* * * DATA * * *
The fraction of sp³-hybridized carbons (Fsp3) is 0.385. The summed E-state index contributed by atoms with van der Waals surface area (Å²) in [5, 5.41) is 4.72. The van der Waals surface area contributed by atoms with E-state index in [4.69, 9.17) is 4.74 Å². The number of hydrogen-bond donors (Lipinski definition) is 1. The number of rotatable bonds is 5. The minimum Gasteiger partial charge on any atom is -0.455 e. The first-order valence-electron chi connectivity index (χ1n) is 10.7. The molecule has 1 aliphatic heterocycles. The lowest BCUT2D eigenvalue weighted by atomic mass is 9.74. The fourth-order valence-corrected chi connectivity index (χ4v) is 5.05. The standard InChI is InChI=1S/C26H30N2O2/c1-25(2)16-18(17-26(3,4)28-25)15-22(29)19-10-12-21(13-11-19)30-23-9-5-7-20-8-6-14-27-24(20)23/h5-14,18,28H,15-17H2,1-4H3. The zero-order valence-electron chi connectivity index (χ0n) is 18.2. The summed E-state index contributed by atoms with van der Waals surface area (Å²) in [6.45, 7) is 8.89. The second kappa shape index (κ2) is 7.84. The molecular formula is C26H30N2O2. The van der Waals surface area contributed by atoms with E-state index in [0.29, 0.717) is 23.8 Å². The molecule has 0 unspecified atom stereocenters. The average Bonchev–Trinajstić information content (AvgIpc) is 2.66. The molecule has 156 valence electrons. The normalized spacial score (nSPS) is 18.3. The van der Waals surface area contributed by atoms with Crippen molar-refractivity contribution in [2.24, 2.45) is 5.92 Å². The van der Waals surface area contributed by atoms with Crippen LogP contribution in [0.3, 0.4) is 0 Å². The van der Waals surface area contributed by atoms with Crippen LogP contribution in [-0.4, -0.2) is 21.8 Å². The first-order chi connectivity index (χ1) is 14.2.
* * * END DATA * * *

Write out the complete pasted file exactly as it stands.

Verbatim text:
The fraction of sp³-hybridized carbons (Fsp3) is 0.385. The summed E-state index contributed by atoms with van der Waals surface area (Å²) in [5, 5.41) is 4.72. The van der Waals surface area contributed by atoms with E-state index in [4.69, 9.17) is 4.74 Å². The number of hydrogen-bond donors (Lipinski definition) is 1. The number of rotatable bonds is 5. The minimum Gasteiger partial charge on any atom is -0.455 e. The first-order valence-electron chi connectivity index (χ1n) is 10.7. The molecule has 1 aliphatic heterocycles. The lowest BCUT2D eigenvalue weighted by atomic mass is 9.74. The fourth-order valence-corrected chi connectivity index (χ4v) is 5.05. The standard InChI is InChI=1S/C26H30N2O2/c1-25(2)16-18(17-26(3,4)28-25)15-22(29)19-10-12-21(13-11-19)30-23-9-5-7-20-8-6-14-27-24(20)23/h5-14,18,28H,15-17H2,1-4H3. The zero-order valence-electron chi connectivity index (χ0n) is 18.2. The summed E-state index contributed by atoms with van der Waals surface area (Å²) in [6.45, 7) is 8.89. The second kappa shape index (κ2) is 7.84. The molecular formula is C26H30N2O2. The van der Waals surface area contributed by atoms with E-state index in [0.29, 0.717) is 23.8 Å². The molecule has 0 unspecified atom stereocenters. The average Bonchev–Trinajstić information content (AvgIpc) is 2.66. The molecule has 156 valence electrons. The normalized spacial score (nSPS) is 18.3. The van der Waals surface area contributed by atoms with Crippen molar-refractivity contribution in [2.24, 2.45) is 5.92 Å². The van der Waals surface area contributed by atoms with Crippen LogP contribution in [0.3, 0.4) is 0 Å². The van der Waals surface area contributed by atoms with Crippen LogP contribution in [-0.4, -0.2) is 21.8 Å². The first-order chi connectivity index (χ1) is 14.2.